Basically, planes will be equipped with GPS and will constantly send out little radio broadcasts announcing who they are and where they are to the world. And recently, ADS-B has caught the attention of hackers.

BRAD HAINES: All this research was to try to prove to myself that air travel is still safe. I basically failed at that.

HENN: Brad Haines is a slightly built Canadian computer consultant with multicolored hair. Online, everyone knows him as RenderMan. He's basically a hacker. And it turns out ADS-B signals look a lot like little bits of computer code. But unlike traffic on the internet, these signals are unencrypted and unauthenticated. And for computer security geeks like RenderMan, these are huge red flags. He realized he could spoof these signals and create fake ghost planes in the sky.

HAINES: The threats can be things, like, if I can inject 50 extra flights onto an air traffic controller's screen, they're not going to know what's going on.

HENN: Now, this hack won't make planes fall out of the air but...

HAINES: If you could introduce enough chaos into the system for even an hour, you know, that hour will ripple through the entire world's air traffic control.

HENN: Now, RenderMan didn't actually do this, but he demonstrated publically that he could. And last month, at a hacker conference in Vegas, he gave a talk spelling out exactly how to do it. More than 4,500 miles away in France, Andrei Costin, a Romanian grad student, realized the same thing. Working independently, he built a little radio hooked to a computer that created fake ADS-B signals in a lab.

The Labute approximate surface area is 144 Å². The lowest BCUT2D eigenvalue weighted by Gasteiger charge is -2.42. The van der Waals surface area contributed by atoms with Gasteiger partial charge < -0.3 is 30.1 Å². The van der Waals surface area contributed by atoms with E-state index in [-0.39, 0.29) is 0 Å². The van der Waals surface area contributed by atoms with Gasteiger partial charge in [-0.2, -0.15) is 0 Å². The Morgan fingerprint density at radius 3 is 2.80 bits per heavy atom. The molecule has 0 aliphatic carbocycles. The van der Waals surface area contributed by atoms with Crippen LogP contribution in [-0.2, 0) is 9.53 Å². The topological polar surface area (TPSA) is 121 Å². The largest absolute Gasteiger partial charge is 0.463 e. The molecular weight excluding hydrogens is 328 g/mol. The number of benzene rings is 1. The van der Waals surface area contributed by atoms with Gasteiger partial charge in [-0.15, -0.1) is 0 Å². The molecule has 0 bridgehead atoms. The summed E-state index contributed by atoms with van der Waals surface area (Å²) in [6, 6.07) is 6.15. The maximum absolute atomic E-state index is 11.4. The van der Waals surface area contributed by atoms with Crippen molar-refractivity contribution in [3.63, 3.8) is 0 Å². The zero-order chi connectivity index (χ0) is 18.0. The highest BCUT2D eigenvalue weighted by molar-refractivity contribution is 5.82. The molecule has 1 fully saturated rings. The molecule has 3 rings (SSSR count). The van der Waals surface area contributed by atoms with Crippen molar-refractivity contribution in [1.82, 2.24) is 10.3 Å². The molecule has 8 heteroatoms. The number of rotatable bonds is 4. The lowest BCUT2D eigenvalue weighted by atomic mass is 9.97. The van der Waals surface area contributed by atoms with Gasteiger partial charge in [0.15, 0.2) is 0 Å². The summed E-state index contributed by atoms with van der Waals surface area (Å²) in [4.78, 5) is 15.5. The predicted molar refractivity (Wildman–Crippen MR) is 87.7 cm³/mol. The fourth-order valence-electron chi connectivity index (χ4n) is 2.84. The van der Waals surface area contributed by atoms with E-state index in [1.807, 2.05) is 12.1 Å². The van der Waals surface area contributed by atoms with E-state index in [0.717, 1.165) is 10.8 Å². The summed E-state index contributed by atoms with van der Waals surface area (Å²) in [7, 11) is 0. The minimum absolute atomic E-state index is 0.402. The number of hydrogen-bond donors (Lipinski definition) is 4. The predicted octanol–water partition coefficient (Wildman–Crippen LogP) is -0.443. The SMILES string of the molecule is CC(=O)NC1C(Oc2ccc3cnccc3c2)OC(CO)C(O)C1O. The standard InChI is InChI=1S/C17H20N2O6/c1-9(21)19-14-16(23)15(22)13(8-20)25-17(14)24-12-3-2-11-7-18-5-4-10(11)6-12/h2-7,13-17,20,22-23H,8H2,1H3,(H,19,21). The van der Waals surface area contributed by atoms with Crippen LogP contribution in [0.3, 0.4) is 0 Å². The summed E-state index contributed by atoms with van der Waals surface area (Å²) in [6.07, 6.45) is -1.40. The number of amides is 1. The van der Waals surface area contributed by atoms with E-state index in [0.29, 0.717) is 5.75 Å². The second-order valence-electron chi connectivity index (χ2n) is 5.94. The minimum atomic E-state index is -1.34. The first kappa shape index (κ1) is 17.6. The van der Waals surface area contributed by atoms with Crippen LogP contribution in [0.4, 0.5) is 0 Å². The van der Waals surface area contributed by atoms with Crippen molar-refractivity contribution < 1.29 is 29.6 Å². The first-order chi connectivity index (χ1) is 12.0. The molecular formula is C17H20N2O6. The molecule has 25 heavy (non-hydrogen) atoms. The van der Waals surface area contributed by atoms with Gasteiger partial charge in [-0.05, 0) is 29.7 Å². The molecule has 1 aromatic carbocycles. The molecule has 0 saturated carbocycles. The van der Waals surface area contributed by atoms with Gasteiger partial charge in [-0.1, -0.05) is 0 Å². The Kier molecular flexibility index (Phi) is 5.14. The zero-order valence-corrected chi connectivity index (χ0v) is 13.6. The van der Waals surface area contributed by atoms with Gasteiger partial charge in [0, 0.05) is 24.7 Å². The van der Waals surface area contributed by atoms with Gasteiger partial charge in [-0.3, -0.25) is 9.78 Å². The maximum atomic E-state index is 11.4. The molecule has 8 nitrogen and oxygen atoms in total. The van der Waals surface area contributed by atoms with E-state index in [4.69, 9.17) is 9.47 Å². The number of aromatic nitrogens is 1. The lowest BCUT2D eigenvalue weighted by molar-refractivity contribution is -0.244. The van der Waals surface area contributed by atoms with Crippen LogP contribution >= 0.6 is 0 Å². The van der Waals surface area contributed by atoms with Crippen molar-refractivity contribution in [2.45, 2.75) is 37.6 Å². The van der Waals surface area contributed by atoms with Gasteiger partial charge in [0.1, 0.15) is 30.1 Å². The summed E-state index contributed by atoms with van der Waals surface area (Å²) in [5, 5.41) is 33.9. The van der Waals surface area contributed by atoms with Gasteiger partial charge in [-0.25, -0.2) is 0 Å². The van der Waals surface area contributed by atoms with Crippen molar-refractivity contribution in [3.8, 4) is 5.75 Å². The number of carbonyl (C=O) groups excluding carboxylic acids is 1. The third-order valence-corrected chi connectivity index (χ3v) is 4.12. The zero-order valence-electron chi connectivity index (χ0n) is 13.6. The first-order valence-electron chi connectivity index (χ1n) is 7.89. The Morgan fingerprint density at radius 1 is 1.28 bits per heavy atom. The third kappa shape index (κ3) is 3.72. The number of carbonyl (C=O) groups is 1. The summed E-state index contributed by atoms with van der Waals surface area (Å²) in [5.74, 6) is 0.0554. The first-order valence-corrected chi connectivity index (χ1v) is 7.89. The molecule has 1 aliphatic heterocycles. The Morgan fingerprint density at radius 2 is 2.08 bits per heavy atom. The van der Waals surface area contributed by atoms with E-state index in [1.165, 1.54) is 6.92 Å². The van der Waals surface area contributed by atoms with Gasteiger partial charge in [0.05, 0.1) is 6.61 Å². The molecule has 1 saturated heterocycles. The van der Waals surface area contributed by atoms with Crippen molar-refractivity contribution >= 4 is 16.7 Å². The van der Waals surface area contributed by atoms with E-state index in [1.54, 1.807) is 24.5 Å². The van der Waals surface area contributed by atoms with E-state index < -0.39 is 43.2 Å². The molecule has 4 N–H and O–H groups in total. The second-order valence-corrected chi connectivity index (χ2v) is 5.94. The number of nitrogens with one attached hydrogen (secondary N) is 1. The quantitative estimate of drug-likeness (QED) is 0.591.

ANDREI COSTIN: This technology by now cost U.S. 1.1 billion U.S. dollars.

HENN: Costin says he spent less than $2,000 to break open a billion-dollar system. And it's not just Romanian grad students and Canadian hackers who've expressed concern about the security of the next generation of air traffic control. Last year, Air Force major Donald McCallie, studying cyber warfare at the Air Force Institute of Technology, wrote about these same kinds of attacks and concluded the system was, quote, "on a collision course with history," end quote.

But until now, the FAA has been reluctant to respond. They haven't released data from their own security testing, and the agency's initial response, both to the Air Force paper and the more recent hacks, has been muted.

EYNON: The FAA seems to almost be taking the stance of security through obscurity, which only works for a short period of time.

Pilot Mike Eynon knows something about security. He's co-founder of Silver Tail Systems, a computer security firm that's been backed by the CIA.

I always am a firm believer in making the system transparent and having others actually help you make the system more secure by understanding it.

HENN: But in the past week, the FAA has become a bit more forthcoming. Officials there say as NextGen's been phased in, it's never recorded a spoofed or ghost plane in the sky over the U.S. And they say even if a hacker did create a ghost plane, there are systems in place that would automatically catch it and weed out the fake signal before it could confuse air traffic controllers or pilots.

Still, researchers, from RenderMan to Air Force major Donald McCallie, would like the agency to be more transparent about how its testing this multibillion-dollar system the public will soon rely on to keep it safe. Steve Henn, NPR News, Silicon Valley. Transcript provided by NPR, Copyright National Public Radio.